Climbing with So iLL and their new line of retro inspired performance climbing shoes. (Photo: So iLL)

Within the first 10 seconds of your promo video, we hear this: “there needs to be a fashionable alternative for the climbing community.” In the outdoor industry, there’s a growing trend of urban climbers getting outdoors for the first time, but there is also a large pre-existing climber group who simply never had fashion-forward options before–who are you making this shoe for? 

The success of this campaign has put a lot of attention toward the brand. This is great for the project, but this entire creation is not for us.  We created these products for others.  The success is motivating and reinforces us that we made quality decisions during the journey, but in the end, these shoes are for you!

We opened our first flagship retail location and climbing gym in Saint Louis, MO a few years ago.  At Climb So iLL , we are deeply connected with our community there.  We have been able to learn the needs of urban rock climbers, and deliver them both an experience, and products, that make sense.  These climbers eventually move outside (like we did), and the product was designed to transition with them.

Our lifestyle products can be used by all outdoor enthusiasts, but it stars within our niche. Our hearts are with the urban climbers around the country, and the communities in which they exist.  The sport is growing exponentially, but the fire seems to start here.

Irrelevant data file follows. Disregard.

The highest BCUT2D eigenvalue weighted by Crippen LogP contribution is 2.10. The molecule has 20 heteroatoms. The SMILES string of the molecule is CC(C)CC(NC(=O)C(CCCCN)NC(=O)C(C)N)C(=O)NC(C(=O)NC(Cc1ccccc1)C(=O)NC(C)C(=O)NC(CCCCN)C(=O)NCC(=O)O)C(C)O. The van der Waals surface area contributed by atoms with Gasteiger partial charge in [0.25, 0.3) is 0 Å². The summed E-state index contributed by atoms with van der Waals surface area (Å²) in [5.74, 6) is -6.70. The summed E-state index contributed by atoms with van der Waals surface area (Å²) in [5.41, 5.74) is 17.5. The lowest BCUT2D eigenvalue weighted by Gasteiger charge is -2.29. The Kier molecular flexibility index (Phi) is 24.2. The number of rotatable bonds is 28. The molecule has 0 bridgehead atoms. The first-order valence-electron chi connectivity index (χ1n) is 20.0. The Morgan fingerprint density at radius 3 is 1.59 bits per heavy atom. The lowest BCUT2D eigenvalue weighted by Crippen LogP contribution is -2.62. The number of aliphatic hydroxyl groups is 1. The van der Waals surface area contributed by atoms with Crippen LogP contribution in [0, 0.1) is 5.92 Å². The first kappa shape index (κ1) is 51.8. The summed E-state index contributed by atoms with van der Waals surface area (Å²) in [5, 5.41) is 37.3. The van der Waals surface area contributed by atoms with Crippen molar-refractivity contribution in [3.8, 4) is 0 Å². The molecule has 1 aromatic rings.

So iLL's line of climbing shoes is the first to dye high performance rubber this way. (Photo: So iLL)

Aside from their stellar looks, what makes these shoes a unique addition to an already booming climbing shoe market?

The rubber on our climbing shoes has a special story.  It was developed for the U.S military.  The Navy Seals needed an outsole rubber that was both sticky, and would retain color.  They were building an approach shoe, and were in need of this technology.  When we heard about this new “Dark Matter” rubber, we immediately were drawn towards it’s properties.  Putting color on the outsole of a climbing shoe (with real sticky rubber) has not been done before.  There is a first time for everything, and this is what we are most proud of.